Later in the afternoon, head farmer Jeff Moyer (who has also chaired the USDA national Organic Standards Board in the past), introduced us to Rodale's "transition to Organics" online course. This is a GREAT resource for anyone interested in organic farming and particularly for those who which to transition a conventional operation to organic. There is a calculator to help figure the financial balance of transitioning (over the next six years), there is a farm planning tool and a course designed to introduce you to soils, USDA standards and moving through the transition process. Many of the features are tailored to your particular farm (form info you enter) and can be saved for use year after year.

The Roller-Crimper

We got pretty excited about organic no-till agriculture. Agronomist, Christine Zeigler Ulsh explained the no-till trial Rodale is pioneering with a grant from the USDA. She emphasized that organic no-till is not completely no-till since the fields still require cutting and disking in the fall, but in the growing season, the no-till system cuts field operations from 8-10 down to ONE (the Roller-crimper-planter pass)!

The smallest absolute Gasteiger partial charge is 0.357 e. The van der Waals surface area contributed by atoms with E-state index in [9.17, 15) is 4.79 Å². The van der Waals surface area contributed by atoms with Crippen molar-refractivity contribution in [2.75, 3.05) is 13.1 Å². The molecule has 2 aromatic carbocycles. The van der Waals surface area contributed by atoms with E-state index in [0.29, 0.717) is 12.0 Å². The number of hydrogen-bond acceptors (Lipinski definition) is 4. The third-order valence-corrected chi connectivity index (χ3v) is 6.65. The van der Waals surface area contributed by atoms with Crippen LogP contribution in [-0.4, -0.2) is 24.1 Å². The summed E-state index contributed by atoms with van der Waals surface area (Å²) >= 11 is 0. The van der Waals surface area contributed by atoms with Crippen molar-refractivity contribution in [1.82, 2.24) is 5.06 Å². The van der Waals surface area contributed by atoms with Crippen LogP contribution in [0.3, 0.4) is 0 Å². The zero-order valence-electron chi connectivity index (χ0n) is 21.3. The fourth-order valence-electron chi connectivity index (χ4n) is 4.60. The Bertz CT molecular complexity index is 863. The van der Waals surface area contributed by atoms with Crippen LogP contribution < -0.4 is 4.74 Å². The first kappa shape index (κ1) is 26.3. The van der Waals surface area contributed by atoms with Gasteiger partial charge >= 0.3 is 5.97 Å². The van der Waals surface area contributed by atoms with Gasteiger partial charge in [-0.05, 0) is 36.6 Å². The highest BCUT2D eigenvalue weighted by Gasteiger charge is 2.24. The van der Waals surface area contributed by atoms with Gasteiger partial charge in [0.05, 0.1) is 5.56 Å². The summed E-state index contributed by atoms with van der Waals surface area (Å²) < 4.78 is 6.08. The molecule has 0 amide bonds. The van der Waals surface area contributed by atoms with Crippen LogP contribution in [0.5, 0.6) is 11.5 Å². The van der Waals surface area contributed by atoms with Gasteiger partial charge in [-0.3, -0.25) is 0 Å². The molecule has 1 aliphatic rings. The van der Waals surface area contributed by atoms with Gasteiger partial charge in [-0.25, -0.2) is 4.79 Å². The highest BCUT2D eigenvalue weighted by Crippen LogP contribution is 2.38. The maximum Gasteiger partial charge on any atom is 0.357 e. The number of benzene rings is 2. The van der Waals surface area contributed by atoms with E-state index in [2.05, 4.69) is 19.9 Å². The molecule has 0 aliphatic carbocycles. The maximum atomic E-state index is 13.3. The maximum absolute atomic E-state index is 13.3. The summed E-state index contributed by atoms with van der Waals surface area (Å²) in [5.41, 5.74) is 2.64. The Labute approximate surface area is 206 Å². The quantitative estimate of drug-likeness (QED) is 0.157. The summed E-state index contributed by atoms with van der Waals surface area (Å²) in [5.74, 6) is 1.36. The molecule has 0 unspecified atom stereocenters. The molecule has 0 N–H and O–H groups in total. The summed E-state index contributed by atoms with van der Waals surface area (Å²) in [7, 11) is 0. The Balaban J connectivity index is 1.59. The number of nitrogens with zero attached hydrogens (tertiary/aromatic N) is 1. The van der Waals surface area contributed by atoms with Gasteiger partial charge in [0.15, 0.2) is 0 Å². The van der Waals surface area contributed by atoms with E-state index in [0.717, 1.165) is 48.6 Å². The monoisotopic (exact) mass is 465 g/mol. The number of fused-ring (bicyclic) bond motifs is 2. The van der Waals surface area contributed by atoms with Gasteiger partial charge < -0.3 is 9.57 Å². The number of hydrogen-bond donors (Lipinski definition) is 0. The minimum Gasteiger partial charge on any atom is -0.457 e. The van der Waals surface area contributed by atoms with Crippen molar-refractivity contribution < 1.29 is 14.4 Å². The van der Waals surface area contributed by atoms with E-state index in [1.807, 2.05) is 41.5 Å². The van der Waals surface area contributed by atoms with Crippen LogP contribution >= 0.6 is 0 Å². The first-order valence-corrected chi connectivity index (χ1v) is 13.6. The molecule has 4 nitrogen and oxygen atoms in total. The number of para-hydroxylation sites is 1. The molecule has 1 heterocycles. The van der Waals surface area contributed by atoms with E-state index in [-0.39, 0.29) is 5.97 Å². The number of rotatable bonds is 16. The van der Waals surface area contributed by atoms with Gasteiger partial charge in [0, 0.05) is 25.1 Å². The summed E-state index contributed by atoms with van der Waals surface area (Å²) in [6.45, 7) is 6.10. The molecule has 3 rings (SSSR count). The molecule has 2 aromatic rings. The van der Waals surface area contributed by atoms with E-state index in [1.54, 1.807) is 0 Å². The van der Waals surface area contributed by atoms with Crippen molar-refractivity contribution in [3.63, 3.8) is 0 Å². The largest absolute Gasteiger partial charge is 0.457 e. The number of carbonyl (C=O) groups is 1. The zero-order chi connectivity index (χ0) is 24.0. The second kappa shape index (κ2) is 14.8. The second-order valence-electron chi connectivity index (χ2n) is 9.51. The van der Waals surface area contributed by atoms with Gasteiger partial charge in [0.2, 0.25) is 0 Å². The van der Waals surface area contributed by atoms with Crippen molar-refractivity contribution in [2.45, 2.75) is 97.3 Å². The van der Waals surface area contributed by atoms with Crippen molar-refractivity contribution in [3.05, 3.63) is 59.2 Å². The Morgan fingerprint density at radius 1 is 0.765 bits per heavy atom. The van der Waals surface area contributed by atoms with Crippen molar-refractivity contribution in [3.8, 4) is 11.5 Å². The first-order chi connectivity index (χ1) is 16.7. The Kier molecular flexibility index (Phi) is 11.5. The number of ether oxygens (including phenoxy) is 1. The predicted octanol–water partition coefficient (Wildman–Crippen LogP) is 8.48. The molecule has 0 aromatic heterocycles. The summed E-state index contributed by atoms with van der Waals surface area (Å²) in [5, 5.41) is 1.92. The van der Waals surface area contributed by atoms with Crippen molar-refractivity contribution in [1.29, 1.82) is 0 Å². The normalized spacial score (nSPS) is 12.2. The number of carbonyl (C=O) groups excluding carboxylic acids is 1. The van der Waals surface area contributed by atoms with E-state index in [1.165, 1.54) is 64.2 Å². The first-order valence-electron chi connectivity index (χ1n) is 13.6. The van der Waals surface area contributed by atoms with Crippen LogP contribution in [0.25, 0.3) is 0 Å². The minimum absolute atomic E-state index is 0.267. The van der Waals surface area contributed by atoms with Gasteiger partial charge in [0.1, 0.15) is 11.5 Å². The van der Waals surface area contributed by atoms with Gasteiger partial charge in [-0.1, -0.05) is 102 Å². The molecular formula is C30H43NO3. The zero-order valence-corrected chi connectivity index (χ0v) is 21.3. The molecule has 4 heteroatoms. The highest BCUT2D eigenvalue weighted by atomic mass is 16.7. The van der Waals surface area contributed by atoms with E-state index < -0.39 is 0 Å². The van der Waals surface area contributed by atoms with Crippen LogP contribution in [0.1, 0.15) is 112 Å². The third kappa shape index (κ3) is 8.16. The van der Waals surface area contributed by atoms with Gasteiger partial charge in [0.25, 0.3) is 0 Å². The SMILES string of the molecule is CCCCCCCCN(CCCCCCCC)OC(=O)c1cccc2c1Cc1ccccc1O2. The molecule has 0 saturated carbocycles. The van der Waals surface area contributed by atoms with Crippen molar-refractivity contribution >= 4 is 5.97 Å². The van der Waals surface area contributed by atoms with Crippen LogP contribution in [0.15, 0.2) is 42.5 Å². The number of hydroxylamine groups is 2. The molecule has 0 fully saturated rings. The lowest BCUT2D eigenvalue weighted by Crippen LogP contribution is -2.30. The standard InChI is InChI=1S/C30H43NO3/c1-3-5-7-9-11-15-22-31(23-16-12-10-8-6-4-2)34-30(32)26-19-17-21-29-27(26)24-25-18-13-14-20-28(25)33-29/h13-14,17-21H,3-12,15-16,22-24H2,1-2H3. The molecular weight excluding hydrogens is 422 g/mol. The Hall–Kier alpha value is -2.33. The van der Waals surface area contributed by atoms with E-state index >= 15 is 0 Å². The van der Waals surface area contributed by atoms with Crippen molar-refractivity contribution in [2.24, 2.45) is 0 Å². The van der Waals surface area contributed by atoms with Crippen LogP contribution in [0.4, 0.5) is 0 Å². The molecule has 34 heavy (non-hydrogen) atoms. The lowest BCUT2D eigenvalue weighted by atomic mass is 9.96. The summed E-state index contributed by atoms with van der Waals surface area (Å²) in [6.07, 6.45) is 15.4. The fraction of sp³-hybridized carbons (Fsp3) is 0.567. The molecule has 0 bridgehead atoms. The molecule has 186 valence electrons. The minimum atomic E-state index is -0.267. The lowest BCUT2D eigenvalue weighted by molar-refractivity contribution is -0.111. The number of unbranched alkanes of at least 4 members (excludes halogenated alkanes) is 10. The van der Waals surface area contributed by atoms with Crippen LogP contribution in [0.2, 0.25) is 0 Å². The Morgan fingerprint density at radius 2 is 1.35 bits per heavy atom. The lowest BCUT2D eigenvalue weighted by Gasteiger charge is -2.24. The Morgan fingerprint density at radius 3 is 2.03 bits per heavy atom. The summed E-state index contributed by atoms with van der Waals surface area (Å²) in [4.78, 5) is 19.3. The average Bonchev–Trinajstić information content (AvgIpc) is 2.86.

The cover crop, in this case flowering hairy vetch that was sown the previous fall, is rolled down and crimped by an implement - the roller-crimper- on the front of the Rodale roller-crimpertractor creating a nutrient rich compost mat that seeds are then planted straight into by the precision seeder on the back of the tractor. One sweep over the field and the crop is planted, protected from weed competition and fertilized for the season. At the end of the season, the all plant matter is tilled, improving the soil for the following year. When compared to the commonly used plastic mulches, this method has considerable cost and labor savings. The ecological benefits are numerous, including building soil health, reducing fossil fuel use and saving the landfill space that would have gone to the plastic sheeting!

The 'Roller-Crimper' was designed by farmers at Rodale and the plans are freely available online. It is being manufactured but you can also make it yourself. It can be scaled to any size planting and farmers across the country are having great success with this organic no-till method.

Want to try it on your farm? Build your own with these plans: Rodale Roller-Crimper Plans (pdf)

Pennsylvania Women's Agricultural Network